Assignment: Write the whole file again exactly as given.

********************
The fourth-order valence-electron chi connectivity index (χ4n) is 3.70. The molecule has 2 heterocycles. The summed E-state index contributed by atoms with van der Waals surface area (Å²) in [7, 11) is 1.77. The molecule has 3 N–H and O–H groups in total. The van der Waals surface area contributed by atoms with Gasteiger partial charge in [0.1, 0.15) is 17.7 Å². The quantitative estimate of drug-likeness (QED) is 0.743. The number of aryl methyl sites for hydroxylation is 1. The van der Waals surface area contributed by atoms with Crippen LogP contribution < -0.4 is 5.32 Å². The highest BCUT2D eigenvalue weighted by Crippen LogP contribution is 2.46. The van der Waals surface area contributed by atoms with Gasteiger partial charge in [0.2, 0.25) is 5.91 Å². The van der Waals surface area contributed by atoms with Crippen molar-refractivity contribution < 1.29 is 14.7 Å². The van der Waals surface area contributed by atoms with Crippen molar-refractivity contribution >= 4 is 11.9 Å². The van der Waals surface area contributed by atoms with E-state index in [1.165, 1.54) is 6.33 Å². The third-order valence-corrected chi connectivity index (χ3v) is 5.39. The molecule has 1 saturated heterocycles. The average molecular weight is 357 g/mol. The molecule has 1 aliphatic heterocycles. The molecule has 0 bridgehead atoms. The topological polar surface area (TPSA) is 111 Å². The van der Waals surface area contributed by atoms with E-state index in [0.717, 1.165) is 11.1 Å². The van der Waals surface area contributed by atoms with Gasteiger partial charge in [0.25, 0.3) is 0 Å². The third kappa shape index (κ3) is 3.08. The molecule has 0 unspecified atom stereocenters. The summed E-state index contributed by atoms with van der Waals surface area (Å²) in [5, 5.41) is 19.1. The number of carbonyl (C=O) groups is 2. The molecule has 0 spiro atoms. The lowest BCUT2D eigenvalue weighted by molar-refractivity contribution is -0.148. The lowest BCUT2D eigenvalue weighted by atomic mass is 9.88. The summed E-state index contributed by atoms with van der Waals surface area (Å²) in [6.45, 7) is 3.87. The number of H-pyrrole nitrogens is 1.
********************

The fourth-order valence-electron chi connectivity index (χ4n) is 3.70. The molecule has 2 heterocycles. The summed E-state index contributed by atoms with van der Waals surface area (Å²) in [7, 11) is 1.77. The molecule has 3 N–H and O–H groups in total. The van der Waals surface area contributed by atoms with Gasteiger partial charge in [0.1, 0.15) is 17.7 Å². The quantitative estimate of drug-likeness (QED) is 0.743. The number of aryl methyl sites for hydroxylation is 1. The van der Waals surface area contributed by atoms with Crippen LogP contribution < -0.4 is 5.32 Å². The highest BCUT2D eigenvalue weighted by Crippen LogP contribution is 2.46. The van der Waals surface area contributed by atoms with Gasteiger partial charge in [0.2, 0.25) is 5.91 Å². The van der Waals surface area contributed by atoms with Crippen molar-refractivity contribution < 1.29 is 14.7 Å². The van der Waals surface area contributed by atoms with Crippen molar-refractivity contribution >= 4 is 11.9 Å². The van der Waals surface area contributed by atoms with E-state index in [1.165, 1.54) is 6.33 Å². The third-order valence-corrected chi connectivity index (χ3v) is 5.39. The molecule has 1 saturated heterocycles. The average molecular weight is 357 g/mol. The molecule has 1 aliphatic heterocycles. The molecule has 0 bridgehead atoms. The topological polar surface area (TPSA) is 111 Å². The van der Waals surface area contributed by atoms with E-state index in [0.717, 1.165) is 11.1 Å². The van der Waals surface area contributed by atoms with Gasteiger partial charge in [0.25, 0.3) is 0 Å². The third kappa shape index (κ3) is 3.08. The molecule has 0 unspecified atom stereocenters. The summed E-state index contributed by atoms with van der Waals surface area (Å²) in [5, 5.41) is 19.1. The number of carbonyl (C=O) groups is 2. The molecule has 0 spiro atoms. The lowest BCUT2D eigenvalue weighted by molar-refractivity contribution is -0.148. The lowest BCUT2D eigenvalue weighted by atomic mass is 9.88. The summed E-state index contributed by atoms with van der Waals surface area (Å²) in [6.45, 7) is 3.87. The number of H-pyrrole nitrogens is 1.